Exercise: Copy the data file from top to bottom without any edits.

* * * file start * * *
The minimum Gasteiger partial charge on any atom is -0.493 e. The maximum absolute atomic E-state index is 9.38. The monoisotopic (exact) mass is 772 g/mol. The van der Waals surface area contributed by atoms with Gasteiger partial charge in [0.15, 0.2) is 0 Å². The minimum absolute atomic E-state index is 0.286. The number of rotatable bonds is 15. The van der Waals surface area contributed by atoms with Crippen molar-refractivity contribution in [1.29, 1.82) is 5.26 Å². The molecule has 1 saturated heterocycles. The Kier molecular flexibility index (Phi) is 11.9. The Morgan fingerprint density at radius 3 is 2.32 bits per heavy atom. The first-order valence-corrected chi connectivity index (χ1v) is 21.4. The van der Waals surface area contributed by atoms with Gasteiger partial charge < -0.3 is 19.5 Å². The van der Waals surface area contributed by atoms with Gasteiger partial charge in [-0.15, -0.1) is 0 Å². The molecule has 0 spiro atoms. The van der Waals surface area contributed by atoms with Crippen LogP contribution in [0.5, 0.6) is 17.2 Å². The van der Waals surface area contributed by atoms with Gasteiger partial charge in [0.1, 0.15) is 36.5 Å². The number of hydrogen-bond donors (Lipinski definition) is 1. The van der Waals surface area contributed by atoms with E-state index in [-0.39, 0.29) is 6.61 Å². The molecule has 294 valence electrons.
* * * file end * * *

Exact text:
The minimum Gasteiger partial charge on any atom is -0.493 e. The maximum absolute atomic E-state index is 9.38. The monoisotopic (exact) mass is 772 g/mol. The van der Waals surface area contributed by atoms with Gasteiger partial charge in [0.15, 0.2) is 0 Å². The minimum absolute atomic E-state index is 0.286. The number of rotatable bonds is 15. The van der Waals surface area contributed by atoms with Crippen molar-refractivity contribution in [1.29, 1.82) is 5.26 Å². The molecule has 1 saturated heterocycles. The Kier molecular flexibility index (Phi) is 11.9. The Morgan fingerprint density at radius 3 is 2.32 bits per heavy atom. The first-order valence-corrected chi connectivity index (χ1v) is 21.4. The van der Waals surface area contributed by atoms with Gasteiger partial charge < -0.3 is 19.5 Å². The van der Waals surface area contributed by atoms with Gasteiger partial charge in [-0.15, -0.1) is 0 Å². The molecule has 0 spiro atoms. The van der Waals surface area contributed by atoms with Crippen LogP contribution in [0.5, 0.6) is 17.2 Å². The van der Waals surface area contributed by atoms with Gasteiger partial charge in [0.1, 0.15) is 36.5 Å². The number of hydrogen-bond donors (Lipinski definition) is 1. The van der Waals surface area contributed by atoms with E-state index in [-0.39, 0.29) is 6.61 Å². The molecule has 294 valence electrons.